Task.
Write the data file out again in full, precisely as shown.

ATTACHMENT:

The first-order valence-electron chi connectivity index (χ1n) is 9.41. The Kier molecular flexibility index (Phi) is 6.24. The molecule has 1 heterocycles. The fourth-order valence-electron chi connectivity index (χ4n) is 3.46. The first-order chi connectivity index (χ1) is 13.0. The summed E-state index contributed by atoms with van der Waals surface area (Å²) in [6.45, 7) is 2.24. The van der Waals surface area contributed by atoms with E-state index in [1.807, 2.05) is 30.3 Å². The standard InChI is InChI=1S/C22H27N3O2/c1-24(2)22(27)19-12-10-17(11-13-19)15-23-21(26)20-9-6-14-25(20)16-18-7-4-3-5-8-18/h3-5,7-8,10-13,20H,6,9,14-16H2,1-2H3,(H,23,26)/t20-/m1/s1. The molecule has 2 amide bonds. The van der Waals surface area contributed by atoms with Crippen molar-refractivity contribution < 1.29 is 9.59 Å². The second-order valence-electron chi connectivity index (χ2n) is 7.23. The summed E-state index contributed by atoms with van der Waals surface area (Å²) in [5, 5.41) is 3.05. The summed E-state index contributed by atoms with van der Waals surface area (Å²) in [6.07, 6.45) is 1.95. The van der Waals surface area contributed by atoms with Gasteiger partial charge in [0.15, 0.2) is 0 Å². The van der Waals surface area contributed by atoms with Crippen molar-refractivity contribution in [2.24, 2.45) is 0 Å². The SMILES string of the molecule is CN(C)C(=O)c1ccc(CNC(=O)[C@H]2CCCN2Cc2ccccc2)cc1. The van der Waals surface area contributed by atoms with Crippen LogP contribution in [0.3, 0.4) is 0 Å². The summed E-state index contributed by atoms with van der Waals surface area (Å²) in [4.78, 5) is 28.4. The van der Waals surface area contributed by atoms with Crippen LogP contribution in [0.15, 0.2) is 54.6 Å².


The first-order valence-electron chi connectivity index (χ1n) is 9.41. The Kier molecular flexibility index (Phi) is 6.24. The molecule has 1 heterocycles. The fourth-order valence-electron chi connectivity index (χ4n) is 3.46. The first-order chi connectivity index (χ1) is 13.0. The summed E-state index contributed by atoms with van der Waals surface area (Å²) in [6.45, 7) is 2.24. The van der Waals surface area contributed by atoms with E-state index in [1.807, 2.05) is 30.3 Å². The standard InChI is InChI=1S/C22H27N3O2/c1-24(2)22(27)19-12-10-17(11-13-19)15-23-21(26)20-9-6-14-25(20)16-18-7-4-3-5-8-18/h3-5,7-8,10-13,20H,6,9,14-16H2,1-2H3,(H,23,26)/t20-/m1/s1. The molecule has 2 amide bonds. The van der Waals surface area contributed by atoms with Crippen molar-refractivity contribution < 1.29 is 9.59 Å². The second-order valence-electron chi connectivity index (χ2n) is 7.23. The summed E-state index contributed by atoms with van der Waals surface area (Å²) in [5, 5.41) is 3.05. The summed E-state index contributed by atoms with van der Waals surface area (Å²) in [6.07, 6.45) is 1.95. The van der Waals surface area contributed by atoms with Gasteiger partial charge in [0.15, 0.2) is 0 Å². The van der Waals surface area contributed by atoms with Crippen molar-refractivity contribution in [2.24, 2.45) is 0 Å². The SMILES string of the molecule is CN(C)C(=O)c1ccc(CNC(=O)[C@H]2CCCN2Cc2ccccc2)cc1. The van der Waals surface area contributed by atoms with Crippen LogP contribution in [0.3, 0.4) is 0 Å². The summed E-state index contributed by atoms with van der Waals surface area (Å²) in [4.78, 5) is 28.4. The van der Waals surface area contributed by atoms with Crippen LogP contribution in [0.15, 0.2) is 54.6 Å².